Sermon for Seventh Easter A, June 1, 2014 on John 17:1–11
Exodus 12:31 – 38
The Israelites journeyed from Rameses to Succoth, about six hundred thousand men on foot, besides children. A mixed crowd also went up with them, and livestock in great numbers, both flocks and herds.
After Jesus had spoken these words, he looked up to heaven and said, “Father, the hour has come; glorify your Son so that the Son may glorify you, since you have given him authority over all people, to give eternal life to all whom you have given him. And this is eternal life, that they may know you, the only true God, and Jesus Christ whom you have sent. I glorified you on earth by finishing the work that you gave me to do. So now, Father, glorify me in your own presence with the glory that I had in your presence before the world existed.
“I have made your name known to those whom you gave me from the world. They were yours, and you gave them to me, and they have kept your word. Now they know that everything you have given me is from you; for the words that you gave to me I have given to them, and they have received them and know in truth that I came from you; and they have believed that you sent me. I am asking on their behalf; I am not asking on behalf of the world, but on behalf of those whom you gave me, because they are yours. All mine are yours, and yours are mine; and I have been glorified in them. And now I am no longer in the world, but they are in the world, and I am coming to you. Holy Father, protect them in your name that you have given me, so that they may be one, as we are one.”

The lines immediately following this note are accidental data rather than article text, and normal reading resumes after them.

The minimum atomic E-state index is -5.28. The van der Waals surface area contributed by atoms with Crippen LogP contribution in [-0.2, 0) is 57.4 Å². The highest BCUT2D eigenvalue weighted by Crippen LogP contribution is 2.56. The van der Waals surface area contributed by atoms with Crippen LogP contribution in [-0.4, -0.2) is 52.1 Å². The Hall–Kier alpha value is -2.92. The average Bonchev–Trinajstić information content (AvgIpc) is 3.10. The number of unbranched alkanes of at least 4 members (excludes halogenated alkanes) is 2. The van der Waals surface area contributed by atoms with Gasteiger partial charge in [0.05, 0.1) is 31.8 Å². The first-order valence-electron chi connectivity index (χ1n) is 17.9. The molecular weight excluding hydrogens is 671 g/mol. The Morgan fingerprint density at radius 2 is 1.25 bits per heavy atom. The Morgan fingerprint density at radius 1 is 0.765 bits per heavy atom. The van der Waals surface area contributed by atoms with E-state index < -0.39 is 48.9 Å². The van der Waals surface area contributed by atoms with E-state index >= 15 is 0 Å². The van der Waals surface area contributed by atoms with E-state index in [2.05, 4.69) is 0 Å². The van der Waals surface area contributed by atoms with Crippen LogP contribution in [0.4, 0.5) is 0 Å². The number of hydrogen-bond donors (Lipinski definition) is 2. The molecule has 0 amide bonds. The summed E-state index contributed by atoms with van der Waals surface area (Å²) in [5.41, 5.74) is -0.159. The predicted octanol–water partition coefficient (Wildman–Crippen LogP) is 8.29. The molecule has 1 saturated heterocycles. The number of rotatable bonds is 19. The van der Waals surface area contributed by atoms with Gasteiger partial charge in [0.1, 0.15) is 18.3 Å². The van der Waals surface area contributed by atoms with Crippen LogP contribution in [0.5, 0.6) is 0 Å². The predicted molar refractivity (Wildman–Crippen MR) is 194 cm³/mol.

I never took Latin – though I wish I had. I wanted my sons to take it, but when Ben was in school it was not even offered. Nathan could have taken it as an online course, but did not. I did not push it because of my uncertainty of the quality of an online ancient language class. So we are not a Latin-educated family. I suspect we are in good company. But one phrase you cannot get through school in America without learning is “e pluribus unum,” “out of many, one.”
That phrase is written on the banner held in the beak of the eagle on the Great Seal of the United States. That Seal shows up on our money, so we all carry around this Latin phrase all the time.
It is a fitting phrase for our country: we are one nation out of many nations. One people out of many different ethnicities, cultures and backgrounds. It is both literally true – we are one nation made up of people from across the globe – as well as being an aspiration which is never fully achieved. Our differences divide us.
Nevertheless we all want to affirm that aspiration to be “e pluribus unum;” one out of many. That means we share this basic commitment to live together in this country as one people, even though we have obvious and deep differences. We share a commitment to overcome our impulse to prefer “us” against “them;” our kind of people against the other kind of people.
Unity like this is difficult to achieve. It runs counter to our impulses. It is always much easier to break down unity than to create it. In fact the easiest way for a person who wants be a leader to get followers is to convince people that there is a an enemy they need to fear and to fight – in other words, a scapegoat – and that enemy is usually near, not distant; often inside the group itself, not outside.
So unity is broken in order to fight off the supposed dangers from from within, like the Jews, according to Hitler and Mussolini, or the subversive “wreckers,” according to Stalin, or the Communists according to McCarthy, or the Croats and Muslims according to Milosevic – it is a tired old formula. Breaking unity is an age-old path to power. Wasn’t it Caesar who said “divide et impera” – “divide and rule”?